cover image Prepared for the Worst

Prepared for the Worst

Christopher Hitchens. Hill & Wang, $19.95 (357pp) ISBN 978-0-8090-7867-7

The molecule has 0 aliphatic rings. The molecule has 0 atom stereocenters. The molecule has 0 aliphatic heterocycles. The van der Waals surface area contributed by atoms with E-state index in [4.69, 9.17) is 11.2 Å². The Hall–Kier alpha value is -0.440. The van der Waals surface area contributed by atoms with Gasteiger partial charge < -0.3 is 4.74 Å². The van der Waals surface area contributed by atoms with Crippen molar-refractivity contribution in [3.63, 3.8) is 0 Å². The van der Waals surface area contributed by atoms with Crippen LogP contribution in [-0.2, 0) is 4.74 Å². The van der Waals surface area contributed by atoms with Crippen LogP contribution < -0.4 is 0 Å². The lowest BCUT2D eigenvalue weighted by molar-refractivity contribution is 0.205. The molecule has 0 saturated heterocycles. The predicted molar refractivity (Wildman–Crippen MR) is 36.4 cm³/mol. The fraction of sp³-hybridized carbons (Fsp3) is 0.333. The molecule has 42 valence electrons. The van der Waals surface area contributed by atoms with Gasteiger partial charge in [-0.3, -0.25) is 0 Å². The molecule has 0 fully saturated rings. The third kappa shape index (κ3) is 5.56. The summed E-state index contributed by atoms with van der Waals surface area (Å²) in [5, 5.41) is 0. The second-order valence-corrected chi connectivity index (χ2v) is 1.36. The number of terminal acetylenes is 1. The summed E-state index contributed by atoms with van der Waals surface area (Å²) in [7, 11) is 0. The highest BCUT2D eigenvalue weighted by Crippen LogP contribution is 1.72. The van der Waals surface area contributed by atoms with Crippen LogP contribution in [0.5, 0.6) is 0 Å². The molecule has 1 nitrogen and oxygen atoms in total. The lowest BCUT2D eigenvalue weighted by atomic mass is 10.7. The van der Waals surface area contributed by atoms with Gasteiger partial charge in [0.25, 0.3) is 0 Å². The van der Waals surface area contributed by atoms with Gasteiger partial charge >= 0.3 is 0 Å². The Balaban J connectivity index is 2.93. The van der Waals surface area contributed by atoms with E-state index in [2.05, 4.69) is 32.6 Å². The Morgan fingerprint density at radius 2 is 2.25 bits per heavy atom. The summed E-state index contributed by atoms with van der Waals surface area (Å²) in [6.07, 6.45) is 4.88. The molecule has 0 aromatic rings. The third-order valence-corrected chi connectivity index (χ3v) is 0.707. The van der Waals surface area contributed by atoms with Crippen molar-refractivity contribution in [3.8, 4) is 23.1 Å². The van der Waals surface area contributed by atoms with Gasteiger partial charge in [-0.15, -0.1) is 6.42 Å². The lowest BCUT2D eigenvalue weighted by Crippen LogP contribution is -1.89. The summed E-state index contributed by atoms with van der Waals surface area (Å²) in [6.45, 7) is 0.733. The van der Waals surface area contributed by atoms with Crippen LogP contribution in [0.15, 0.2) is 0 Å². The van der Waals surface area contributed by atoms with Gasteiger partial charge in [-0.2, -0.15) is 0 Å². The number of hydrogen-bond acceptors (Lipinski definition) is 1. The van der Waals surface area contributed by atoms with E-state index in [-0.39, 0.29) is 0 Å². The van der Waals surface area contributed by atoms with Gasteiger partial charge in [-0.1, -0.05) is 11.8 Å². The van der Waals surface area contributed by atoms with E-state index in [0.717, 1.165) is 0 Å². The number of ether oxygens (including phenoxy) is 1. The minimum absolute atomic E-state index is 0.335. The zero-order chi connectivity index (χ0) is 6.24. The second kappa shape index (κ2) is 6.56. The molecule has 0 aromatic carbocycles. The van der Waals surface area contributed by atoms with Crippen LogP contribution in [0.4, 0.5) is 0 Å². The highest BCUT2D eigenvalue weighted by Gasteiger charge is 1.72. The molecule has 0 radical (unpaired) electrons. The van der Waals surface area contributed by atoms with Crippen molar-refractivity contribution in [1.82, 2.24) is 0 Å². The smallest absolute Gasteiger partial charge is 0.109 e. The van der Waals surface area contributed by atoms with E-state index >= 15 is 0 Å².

Hitchens has written a great deal of bracing good sense on politics and literature in the past decade or so, and much of it has been collected between the covers of this well-packed book. Since these pieces originally appeared in journals as wide-ranging as the TLS , Grand Street , Harper's , Mother Jones , the Nation and Spectator , only the most avid admirer would be likely to have come across them all. In addition to the predictable, eloquent Reagan-bashing, there are thoughtful essays on Paul Scott and his Raj Quartet , the contradictions of George Orwell, the Brideshead phenomenon, that very independent-minded Israeli Professor Israel Shahak, Conor Cruise O'Brien, even something as up-to-date as a perceptive review of Bonfire of the Vanities. Hitchens writes clearly, from a well-stocked mind, and is free of the cant that affects many political journalists. Why the kinds of views that he and his very kindred spirit Alexander Cockburn express so well never receive an airing on TV, where they would reach a much wider audience, remains a source of shame to a supposedly free medium. In any case, book (and magazine) readers can feel fortunate that publishers suffer no such self-imposed restraints. (November)